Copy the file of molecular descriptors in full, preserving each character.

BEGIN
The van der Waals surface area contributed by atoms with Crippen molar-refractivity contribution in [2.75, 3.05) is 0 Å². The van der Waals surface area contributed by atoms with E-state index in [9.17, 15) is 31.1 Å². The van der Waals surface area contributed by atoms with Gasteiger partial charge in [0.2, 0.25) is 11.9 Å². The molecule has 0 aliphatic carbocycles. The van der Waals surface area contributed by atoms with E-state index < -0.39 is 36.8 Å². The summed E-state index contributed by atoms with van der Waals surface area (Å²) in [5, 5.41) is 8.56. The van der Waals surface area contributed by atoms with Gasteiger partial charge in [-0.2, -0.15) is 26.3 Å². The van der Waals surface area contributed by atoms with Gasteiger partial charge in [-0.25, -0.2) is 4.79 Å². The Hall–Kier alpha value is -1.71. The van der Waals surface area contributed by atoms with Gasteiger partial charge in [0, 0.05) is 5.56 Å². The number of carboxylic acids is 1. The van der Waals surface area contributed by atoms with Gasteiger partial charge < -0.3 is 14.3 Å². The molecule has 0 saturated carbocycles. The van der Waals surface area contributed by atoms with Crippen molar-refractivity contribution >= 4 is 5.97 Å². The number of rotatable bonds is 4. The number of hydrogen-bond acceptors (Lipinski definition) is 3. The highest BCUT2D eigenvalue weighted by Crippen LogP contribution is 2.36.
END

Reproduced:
The van der Waals surface area contributed by atoms with Crippen molar-refractivity contribution in [2.75, 3.05) is 0 Å². The van der Waals surface area contributed by atoms with E-state index in [9.17, 15) is 31.1 Å². The van der Waals surface area contributed by atoms with Gasteiger partial charge in [0.2, 0.25) is 11.9 Å². The molecule has 0 aliphatic carbocycles. The van der Waals surface area contributed by atoms with E-state index < -0.39 is 36.8 Å². The summed E-state index contributed by atoms with van der Waals surface area (Å²) in [5, 5.41) is 8.56. The van der Waals surface area contributed by atoms with Gasteiger partial charge in [-0.2, -0.15) is 26.3 Å². The van der Waals surface area contributed by atoms with Gasteiger partial charge in [-0.25, -0.2) is 4.79 Å². The Hall–Kier alpha value is -1.71. The van der Waals surface area contributed by atoms with Gasteiger partial charge in [0, 0.05) is 5.56 Å². The number of carboxylic acids is 1. The van der Waals surface area contributed by atoms with Gasteiger partial charge < -0.3 is 14.3 Å². The molecule has 0 saturated carbocycles. The van der Waals surface area contributed by atoms with Crippen molar-refractivity contribution >= 4 is 5.97 Å². The number of rotatable bonds is 4. The number of hydrogen-bond acceptors (Lipinski definition) is 3. The highest BCUT2D eigenvalue weighted by Crippen LogP contribution is 2.36.